The two-and-a-half years in Plattsburgh were some of the happiest as Dave and the family enjoyed the history and beauty of upstate New York and its surroundings. Ice skating on Lake Champlain, tasting fresh maple syrup in Vermont, adventures in Montreal, riding the Olympic bobsled run in Lake Placid, concerts at Saratoga Center for the Performing Arts, visits to Revolutionary War battlefields and historic sites, and many weekends spent exploring and antiquing made very special family memories.
In December of 1970, after Dave returned from a five-month temporary duty in Guam, Okinawa, and Thailand, the family set out on a big move once again, heading south to Shreveport, Louisiana for Dave’s new assignment at Barksdale Air Force Base. Louisiana meant bass fishing in a red, white, and blue striped bass boat (that also pulled water skiers), multi-family houseboat trips, helping Nancy set up and open an antique shop, teaching two teenagers how to drive, and finishing a 21-year career in the Air Force.
If Dave were writing this obituary, it would probably include something about favorite fishing holes and stories of the best catches in each of the locales where he was stationed at home and abroad. But instead, we’ll mention the decades-long friendships that were formed in and out of the military at every place Dave was stationed and how lucky the family was to see so much of this country together.
Dave and Nancy retired from military life to Portland, Oregon, their home state, just in time to celebrate America’s bicentennial in their beautiful Laurelhurst home. One of Dave’s retirement goals was to live long enough to be retired twice as long as he was enlisted in the Air Force, and he happily met that goal in 2017.
From 1987-2000, Dave and Nancy owned a weekend cabin on Panther Creek in the Columbia Gorge. A tiny two-room rustic hunter’s cabin, Dave built on a large bedroom, a screened porch overlooking the creek, an outdoor shower, stairs down to the creek’s edge, and anything else they could dream up. Cooking on the old wood stove and puttering away in and around that cabin was heaven, so they sold their home in Portland and moved to Stevenson, Washington in 1990 to be closer to the cabin.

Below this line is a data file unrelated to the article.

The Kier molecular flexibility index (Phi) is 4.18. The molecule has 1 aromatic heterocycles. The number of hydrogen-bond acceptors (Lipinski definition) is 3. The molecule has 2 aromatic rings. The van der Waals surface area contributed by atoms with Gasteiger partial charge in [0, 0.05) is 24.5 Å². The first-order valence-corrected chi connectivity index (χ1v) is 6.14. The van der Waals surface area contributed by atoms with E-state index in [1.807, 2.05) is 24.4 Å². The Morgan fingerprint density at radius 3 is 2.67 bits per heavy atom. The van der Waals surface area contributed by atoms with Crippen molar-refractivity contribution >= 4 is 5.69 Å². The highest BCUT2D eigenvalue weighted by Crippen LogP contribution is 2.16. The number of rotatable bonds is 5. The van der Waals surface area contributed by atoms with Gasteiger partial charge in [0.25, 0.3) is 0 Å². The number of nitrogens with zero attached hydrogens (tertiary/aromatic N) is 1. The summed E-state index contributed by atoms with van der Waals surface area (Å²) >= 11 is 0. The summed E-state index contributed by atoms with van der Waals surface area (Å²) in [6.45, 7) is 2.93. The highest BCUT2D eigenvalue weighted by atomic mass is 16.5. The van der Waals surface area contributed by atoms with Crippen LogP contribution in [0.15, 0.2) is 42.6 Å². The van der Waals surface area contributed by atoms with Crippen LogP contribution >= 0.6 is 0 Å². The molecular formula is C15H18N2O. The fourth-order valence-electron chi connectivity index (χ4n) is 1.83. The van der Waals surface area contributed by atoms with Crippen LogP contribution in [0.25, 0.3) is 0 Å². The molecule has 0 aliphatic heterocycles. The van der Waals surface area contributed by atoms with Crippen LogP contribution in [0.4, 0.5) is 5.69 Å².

During the second half of his life (after the Air Force), Dave went to night school and got his MBA at Portland State. He worked at a sporting goods store in Lake Oswego, crafted handmade custom wood steering wheels for luxury cars, served as an insurance adjuster for SAFECO, and opened his own bakery in the Columbia Gorge: Baker’s Dozen in Stevenson, Washington.
Small town life in Stevenson, being able to go to the cabin whenever they wanted, and the natural beauty and excellent fishing of the Columbia Gorge made the move to Washington a perfect transition to the full-time retirement that was yet to come. Stevenson holds claim to another bit of significance in Dave’s life. Despite all his awards and Air Force medals, living in Stevenson provided Dave with what he often touted as his most prestigious award: being chosen as The Big Drip of Stevenson’s Annual Rain Festival and getting to ride a fire engine down Main Street as Grand Marshall of the parade.
Dave’s real retirement finally kicked off in Christmas week 2000 when he and Nancy left Washington and became Oregonians again by moving to Medford. From here on his full-time work included “honey-dos” for Nancy, learning about and collecting koi for their pond, volunteering for Wildlife Images, scrounging props and building sets for high school plays, and of course, fishing whenever possible.
Dave is survived by his wife Nancy Meyer, Medford, OR; his daughter Angela Warren (Sean) of Medford, OR; his son Robert Meyer (Korina) of Sammamish, WA; Five granddaughters—Kate Dogra (Raj) of Phoenix, AZ, Rebecca Luttrell (Matthew) of Kennewick, WA, Jennifer Lindsey (Daniel) of Bend, OR, Kristina Smith (Clay) of Livermore, CA, Rachel Warren of Portland, OR; and four great grandsons with a fifth on the way. He was proud of his family, and we are proud of him.
Private interment will take place at Willamette National Cemetery in Portland, Oregon.